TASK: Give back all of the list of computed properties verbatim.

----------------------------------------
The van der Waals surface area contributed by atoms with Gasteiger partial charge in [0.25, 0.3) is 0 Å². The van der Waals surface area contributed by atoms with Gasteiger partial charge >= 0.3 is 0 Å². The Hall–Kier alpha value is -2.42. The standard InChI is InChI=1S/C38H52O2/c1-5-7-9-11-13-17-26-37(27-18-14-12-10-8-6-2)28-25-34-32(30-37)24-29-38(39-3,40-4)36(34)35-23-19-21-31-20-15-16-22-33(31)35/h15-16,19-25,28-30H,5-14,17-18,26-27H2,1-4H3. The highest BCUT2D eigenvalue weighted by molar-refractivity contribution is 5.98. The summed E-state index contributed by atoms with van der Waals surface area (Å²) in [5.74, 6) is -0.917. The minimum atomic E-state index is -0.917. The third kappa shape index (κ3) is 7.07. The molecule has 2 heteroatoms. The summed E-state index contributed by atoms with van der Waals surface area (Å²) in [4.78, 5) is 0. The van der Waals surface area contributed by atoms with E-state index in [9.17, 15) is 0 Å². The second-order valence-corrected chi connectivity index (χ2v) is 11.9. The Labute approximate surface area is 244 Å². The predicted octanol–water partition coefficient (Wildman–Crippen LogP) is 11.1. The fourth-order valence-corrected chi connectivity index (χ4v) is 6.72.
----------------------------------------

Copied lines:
The van der Waals surface area contributed by atoms with Gasteiger partial charge in [0.25, 0.3) is 0 Å². The van der Waals surface area contributed by atoms with Gasteiger partial charge >= 0.3 is 0 Å². The Hall–Kier alpha value is -2.42. The standard InChI is InChI=1S/C38H52O2/c1-5-7-9-11-13-17-26-37(27-18-14-12-10-8-6-2)28-25-34-32(30-37)24-29-38(39-3,40-4)36(34)35-23-19-21-31-20-15-16-22-33(31)35/h15-16,19-25,28-30H,5-14,17-18,26-27H2,1-4H3. The highest BCUT2D eigenvalue weighted by molar-refractivity contribution is 5.98. The summed E-state index contributed by atoms with van der Waals surface area (Å²) in [5.74, 6) is -0.917. The minimum atomic E-state index is -0.917. The third kappa shape index (κ3) is 7.07. The molecule has 2 heteroatoms. The summed E-state index contributed by atoms with van der Waals surface area (Å²) in [4.78, 5) is 0. The van der Waals surface area contributed by atoms with E-state index in [9.17, 15) is 0 Å². The second-order valence-corrected chi connectivity index (χ2v) is 11.9. The Labute approximate surface area is 244 Å². The predicted octanol–water partition coefficient (Wildman–Crippen LogP) is 11.1. The fourth-order valence-corrected chi connectivity index (χ4v) is 6.72.